2. acquired eczematous palmoplantar ectodermal dysplasia [S-02-11582...colloid keratosis].
      3. acquired thickening due to eczematous etiologies [S-04-6149; L08-12970...colloid keratosis].
      4. perionychial hyperkeratosis related to an ingrown nail can have colloid keratosis [L08-13099].
    • onychoclavus: not a true pachyonychia, this has also been referred to as either a subungual heloma or a subungual corn. This represents a hyperkeratotic process in the nail area that is caused by either anatomic abnormalities or mechanical changes in foot function. The heloma is most commonly located under the distal nail margin and results from repeated minor trauma with accompanying localized pressure on the distal nail bed and hyponychium.
  • other:
    • onychopathology: study of nail diseases.
    • landmarks:
      • nail fold: skin surrounding the nail which tends to form a nail groove arround the nail.
        • eponychium: is the proximal nail fold component with the keratotic true cuticle distal to and surmounting the eponychium which is the distal crown of the proximal nail fold.
        • perionychium: the fold of skin to the sides of the nail plate...a fold infection or inflammation is a paronychium.
        • hyponychium: the skin junction distal to the nail bed, underneath the free edge of the nail.
      • nail plate: the actual hard nail.
      • nail bed: the "quick" underneath the nail plate.
      • nail root: the nail & nail bed extension proximally under the eponychium.
    • onychosis: any disease/abnormality of nails.
    • pitting: small pits in the nail surface where tiny parakeratotic mounds fell out.
    • colloid keratosis: keratotic thickening containing dense (often d-PAS+) serum inclusions (a nonspecific finding...reflecting chronic spongiotic, eczematous dermatitis or more local, intense, spongiosis) & may include onychomycosis [S-06-7477]).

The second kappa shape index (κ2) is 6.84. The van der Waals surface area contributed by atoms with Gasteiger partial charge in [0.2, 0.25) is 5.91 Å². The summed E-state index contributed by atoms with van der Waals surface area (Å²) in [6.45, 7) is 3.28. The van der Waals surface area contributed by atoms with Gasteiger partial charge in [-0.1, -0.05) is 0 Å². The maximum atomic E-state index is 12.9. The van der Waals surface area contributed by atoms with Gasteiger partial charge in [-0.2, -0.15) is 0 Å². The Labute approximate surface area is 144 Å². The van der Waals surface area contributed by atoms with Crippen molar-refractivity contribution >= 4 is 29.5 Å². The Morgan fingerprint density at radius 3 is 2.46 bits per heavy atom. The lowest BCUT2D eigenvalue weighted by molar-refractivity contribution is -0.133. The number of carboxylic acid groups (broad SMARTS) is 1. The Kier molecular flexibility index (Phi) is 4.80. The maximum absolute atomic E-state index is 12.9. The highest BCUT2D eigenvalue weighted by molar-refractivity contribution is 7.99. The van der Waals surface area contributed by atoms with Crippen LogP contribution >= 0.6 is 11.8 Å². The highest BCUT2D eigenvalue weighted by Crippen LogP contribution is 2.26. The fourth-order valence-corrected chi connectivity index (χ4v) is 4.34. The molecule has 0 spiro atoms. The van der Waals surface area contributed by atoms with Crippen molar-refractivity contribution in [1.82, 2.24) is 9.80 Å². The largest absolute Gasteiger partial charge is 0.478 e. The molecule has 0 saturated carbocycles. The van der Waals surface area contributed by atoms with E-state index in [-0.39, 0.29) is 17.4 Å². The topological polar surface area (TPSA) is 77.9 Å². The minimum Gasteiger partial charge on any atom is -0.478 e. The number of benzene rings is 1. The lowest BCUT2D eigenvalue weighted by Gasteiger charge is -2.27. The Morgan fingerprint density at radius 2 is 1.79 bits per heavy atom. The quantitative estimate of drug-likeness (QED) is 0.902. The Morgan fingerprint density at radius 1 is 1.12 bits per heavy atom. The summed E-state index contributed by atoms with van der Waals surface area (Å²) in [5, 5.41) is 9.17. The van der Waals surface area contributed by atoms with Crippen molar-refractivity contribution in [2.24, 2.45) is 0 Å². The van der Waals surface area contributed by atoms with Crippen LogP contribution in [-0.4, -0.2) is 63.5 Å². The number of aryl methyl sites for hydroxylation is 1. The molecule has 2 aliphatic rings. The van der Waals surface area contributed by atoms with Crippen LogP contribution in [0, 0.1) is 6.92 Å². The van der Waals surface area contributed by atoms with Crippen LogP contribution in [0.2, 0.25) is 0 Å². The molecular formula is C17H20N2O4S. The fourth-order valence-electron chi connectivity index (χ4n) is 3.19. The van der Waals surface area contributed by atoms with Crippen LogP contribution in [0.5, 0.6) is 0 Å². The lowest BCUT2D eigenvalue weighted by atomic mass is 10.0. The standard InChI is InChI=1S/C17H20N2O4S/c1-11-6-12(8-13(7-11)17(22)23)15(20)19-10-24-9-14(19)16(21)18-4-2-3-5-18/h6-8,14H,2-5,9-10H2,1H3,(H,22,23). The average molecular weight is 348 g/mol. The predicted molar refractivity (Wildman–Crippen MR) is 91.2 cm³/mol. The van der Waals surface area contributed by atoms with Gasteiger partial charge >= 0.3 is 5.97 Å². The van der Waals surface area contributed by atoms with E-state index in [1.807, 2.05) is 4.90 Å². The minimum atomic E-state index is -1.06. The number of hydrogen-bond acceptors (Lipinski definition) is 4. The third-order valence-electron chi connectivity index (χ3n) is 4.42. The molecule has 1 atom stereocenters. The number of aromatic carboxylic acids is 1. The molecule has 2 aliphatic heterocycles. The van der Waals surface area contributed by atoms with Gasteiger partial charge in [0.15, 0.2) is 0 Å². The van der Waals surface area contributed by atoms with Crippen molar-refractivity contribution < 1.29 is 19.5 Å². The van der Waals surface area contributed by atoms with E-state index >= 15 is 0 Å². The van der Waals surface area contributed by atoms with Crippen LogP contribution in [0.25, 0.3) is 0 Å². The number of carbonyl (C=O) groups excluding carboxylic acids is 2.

• erythronychia: longitudinal erythronychia indicates onychopapilloma (90%) or Bowen's disease. Shared clinical features in addition to erythronychia (or sometimes an interrupted line made up of splinter hemorrhages) were typically a longitudinal marked ridge of the nail bed expanded at the distal nail bed as subungual keratosis, and associated localized onycholysis.  In all cases of onychopapilloma of the nail bed, acanthosis and papillomatosis were evident, and were associated with a keratogenous zone identical to the nail matrix ( 'onychopapilloma' [nail-producing papilloma]).
  • Alopecia (hair loss): HERE (this website) & HERE & HERE15.
  • Hypertrichosis or hursuitism (excess hair): HERE14 & HERE15.
  • Altered hair cycle:
    • prolonged cycle or increased retention in follicles:
      • trichostasis spinulosa10: looks like small blackheads but is mix of sebum sticking numerous vellus hairs together.
    • reduced cycle or reduced retention in follicles:
  • Altered hair shapes (hair shaft defects): HERE14.
  • Altered growth rates:
    • increased rate:
      • hyperthyroidism
    • decreased rate:
      • hypothyroidism
  • Altered texture:
    • becomes brittle:
      • hypothyroidism
      • toxic alopecia
  • Altered color: HERE14.


  1. Fitzpatrick [dermatology text] 4th Ed, 2 vols [in LMC library]
  2. see University of Iowa Dept. of Dermatology website classification page
  3. check individual diseases, above, through links in "Disease Database"
  4. much of above after Doctor's Doctor, Dr. Paul Shitabata's website.
  5. an outstanding clinical diagnostician dermatologist is Kenny Grier in Charlottesville, Va.
  6. Hersle K & Mobacken H, Hyperkeratotic Dermatitis of the Palms, British J. Derm. 107:195-202, 1982.
  7. Excellent nail pathology photo collection on New Zealand Dermatological Society on GPs & then on GP lectures.
  8. genetic subcategories list for genodermatoses at Telethon Institute of Genetics and Medicine in Napoli,
  9. Murphy GF,Dermatopathology[textbook], 1995 (in EBS's office)
  10. dermatology area of e-Medicine website.
  11. website.
  12. Ackerman AB, A Philosophy of Practice of Surgical Pathology: Dermatopathology as a Model, Ardor Scribendi, Ltd., 1999, 470 pages.
  13. Nail Disease: Signs for the Internist, Cleveland Clinic website (
  14. PhD imunodermatologist, Kevin ?'s website.
  15. Wrong Diagnosis website.

(posted 23 September 2002; latest addition 19 September 2010)